LIVED EXPERIENCES OF STUDENTS WITH VISUAL IMPAIRMENTS AT SIM UNIVERSITY IN ZAMBIA: A HERMENEUTIC PHENOMELOGICAL APPROACH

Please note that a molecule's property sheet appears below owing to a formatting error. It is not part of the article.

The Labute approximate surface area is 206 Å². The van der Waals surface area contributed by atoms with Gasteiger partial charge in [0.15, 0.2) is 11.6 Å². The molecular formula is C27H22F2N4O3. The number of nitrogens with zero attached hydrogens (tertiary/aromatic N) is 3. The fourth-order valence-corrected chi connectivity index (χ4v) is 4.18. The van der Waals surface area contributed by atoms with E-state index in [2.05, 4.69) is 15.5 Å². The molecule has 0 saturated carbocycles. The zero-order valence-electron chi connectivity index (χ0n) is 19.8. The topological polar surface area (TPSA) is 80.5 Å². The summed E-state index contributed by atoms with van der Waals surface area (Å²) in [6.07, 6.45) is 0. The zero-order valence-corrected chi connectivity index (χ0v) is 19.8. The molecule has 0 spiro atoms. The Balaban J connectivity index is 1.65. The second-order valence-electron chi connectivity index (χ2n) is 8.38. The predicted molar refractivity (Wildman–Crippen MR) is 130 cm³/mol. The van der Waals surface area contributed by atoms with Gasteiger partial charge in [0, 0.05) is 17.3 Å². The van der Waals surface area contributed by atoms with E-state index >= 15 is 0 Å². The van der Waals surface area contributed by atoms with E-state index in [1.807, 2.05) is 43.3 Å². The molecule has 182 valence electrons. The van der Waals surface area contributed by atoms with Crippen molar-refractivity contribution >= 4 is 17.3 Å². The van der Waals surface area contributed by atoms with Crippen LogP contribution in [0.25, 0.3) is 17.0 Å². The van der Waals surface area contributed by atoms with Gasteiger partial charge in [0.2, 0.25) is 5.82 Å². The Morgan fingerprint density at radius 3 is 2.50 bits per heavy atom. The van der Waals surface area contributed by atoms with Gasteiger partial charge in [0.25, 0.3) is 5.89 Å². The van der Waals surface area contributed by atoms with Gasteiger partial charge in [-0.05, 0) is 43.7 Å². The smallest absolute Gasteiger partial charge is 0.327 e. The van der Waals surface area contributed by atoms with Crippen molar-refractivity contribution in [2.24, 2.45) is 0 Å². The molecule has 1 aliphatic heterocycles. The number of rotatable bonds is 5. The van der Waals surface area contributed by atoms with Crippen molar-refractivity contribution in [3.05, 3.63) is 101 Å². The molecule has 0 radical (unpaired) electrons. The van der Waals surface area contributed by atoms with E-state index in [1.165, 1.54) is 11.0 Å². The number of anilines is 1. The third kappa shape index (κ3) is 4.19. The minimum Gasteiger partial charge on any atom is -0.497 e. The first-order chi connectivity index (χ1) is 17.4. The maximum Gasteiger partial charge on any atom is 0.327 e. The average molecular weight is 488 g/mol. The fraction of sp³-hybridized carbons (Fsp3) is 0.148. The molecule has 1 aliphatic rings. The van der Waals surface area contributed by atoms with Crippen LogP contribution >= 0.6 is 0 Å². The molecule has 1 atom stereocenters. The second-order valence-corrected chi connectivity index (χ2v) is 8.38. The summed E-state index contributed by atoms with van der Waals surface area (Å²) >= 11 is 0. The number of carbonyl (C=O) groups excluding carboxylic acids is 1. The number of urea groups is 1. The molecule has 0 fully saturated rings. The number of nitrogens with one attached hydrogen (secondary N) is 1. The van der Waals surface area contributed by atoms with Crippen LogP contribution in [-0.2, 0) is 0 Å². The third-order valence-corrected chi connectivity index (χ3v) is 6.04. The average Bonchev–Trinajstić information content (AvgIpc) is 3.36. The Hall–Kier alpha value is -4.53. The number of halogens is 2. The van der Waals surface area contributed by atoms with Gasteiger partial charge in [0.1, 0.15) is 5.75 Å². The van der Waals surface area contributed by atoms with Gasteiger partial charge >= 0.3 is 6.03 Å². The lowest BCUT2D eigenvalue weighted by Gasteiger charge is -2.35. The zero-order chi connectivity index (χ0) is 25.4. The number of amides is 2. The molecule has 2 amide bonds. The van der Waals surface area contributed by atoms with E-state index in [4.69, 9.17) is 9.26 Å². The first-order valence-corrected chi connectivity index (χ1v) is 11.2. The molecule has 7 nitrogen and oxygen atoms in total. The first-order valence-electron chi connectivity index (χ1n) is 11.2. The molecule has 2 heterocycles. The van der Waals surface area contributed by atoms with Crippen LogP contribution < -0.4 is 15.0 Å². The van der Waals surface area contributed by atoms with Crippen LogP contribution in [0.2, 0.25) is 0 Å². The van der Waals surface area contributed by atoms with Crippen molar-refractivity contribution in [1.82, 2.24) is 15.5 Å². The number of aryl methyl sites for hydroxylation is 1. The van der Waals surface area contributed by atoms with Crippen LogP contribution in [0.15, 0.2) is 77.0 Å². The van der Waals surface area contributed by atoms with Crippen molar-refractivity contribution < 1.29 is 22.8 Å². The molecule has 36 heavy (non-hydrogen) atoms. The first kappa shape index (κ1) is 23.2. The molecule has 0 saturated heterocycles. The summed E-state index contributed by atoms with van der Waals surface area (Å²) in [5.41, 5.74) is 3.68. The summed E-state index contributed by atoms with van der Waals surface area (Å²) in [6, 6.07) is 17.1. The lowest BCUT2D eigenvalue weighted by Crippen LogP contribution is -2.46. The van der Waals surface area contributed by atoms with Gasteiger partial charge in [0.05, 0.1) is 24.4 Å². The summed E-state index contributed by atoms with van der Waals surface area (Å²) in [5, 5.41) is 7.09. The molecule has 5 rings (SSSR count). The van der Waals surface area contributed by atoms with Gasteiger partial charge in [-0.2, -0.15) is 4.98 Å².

This study focuses on lived experiences of Students with Visual Impairments (SwVI) while pursuing their studies at ‘Sim’ University (Pseudonym) in Zambia. Anecdotal evidence from the university records showed that a significantly low number of approximately 0.001 percent of students with impairments in comparison to the recommended 15 percent by the World Health Organisation (WHO) were present at Sim University. Within the 0.001 percent, approximately 70 percent were classified as students with Visual Impairments. The research objectives that guided this study were to: i). Describe the lived experiences SwVI face at university. ii). Explore enablers that empower SwVI achieve academic success at university. iii). Explore disablers faced by SwVI at university. iv). Develop a framework for interpreting lived experiences of SwVI at university A qualitative methodology driven by Hermeneutics Phenomenology research design was applied. In addition, purposive sampling technique was used to enlist seven SwVI to participate in this study. Participants volunteered to voice their lived experiences and clusters of themes emerged thereafter. The themes were generated using the ‘Simui's Hermeneutics Crossword Analysis (SHCA) framework, a product of the current study. Emergent from the lived experiences of SwVI was a host of enablers and disablers that represent their felt worlds while at Sim University. The silent voices expressed their felt vulnerabilities and triumphs, resilience and frustration, while pursuing their studies in an environment favouring and dominated by the sighted. Amidst the disabling environment, five ingredients proved pivotal to SwVI’s academic success namely: (i) positive attitude, (ii) family support, (iii) peer support, (iv) institutional support, and (v) beneficial partnerships. It is clear that the lived world of SwVI had more disabling than the enabling factors. With the exception of a positive attitude, the other four enablers pointed to the ‘dependence syndrome’ on the sighted that SwVI were reduced to within an exclusive learning environment. To this extent, positive attitude was singled out as the most important enabler among others to the success of SwVI at Sim University. The positive attitude showed itself in various ways such as resilience, determination, innovation and self-motivation. Even where the support from the sighted was not available, a sheer determination, combined with resilience and innovation in the face of oppression was enough for SwVI to progress through the academic ladder. Emerging from the study are the ten recommendations three of which are: (i) develop and implement an inclusive policy to guide practice; (ii) involve SwVI in decisionmaking process affecting their academic progression; and (iii) improve on the accessibility to the learning environment and content. In a nutshell, whereas resources are limited in universities similar to Sim University, SwVI carry with them unexploited mental resources that administrators, managers and teaching staff can tap into and devise innovative ways to combat exclusion. If only SwVI can be engaged and consulted in decision-making process, institutions are bound to break-through to multitude of challenges encountered when implementing inclusive education.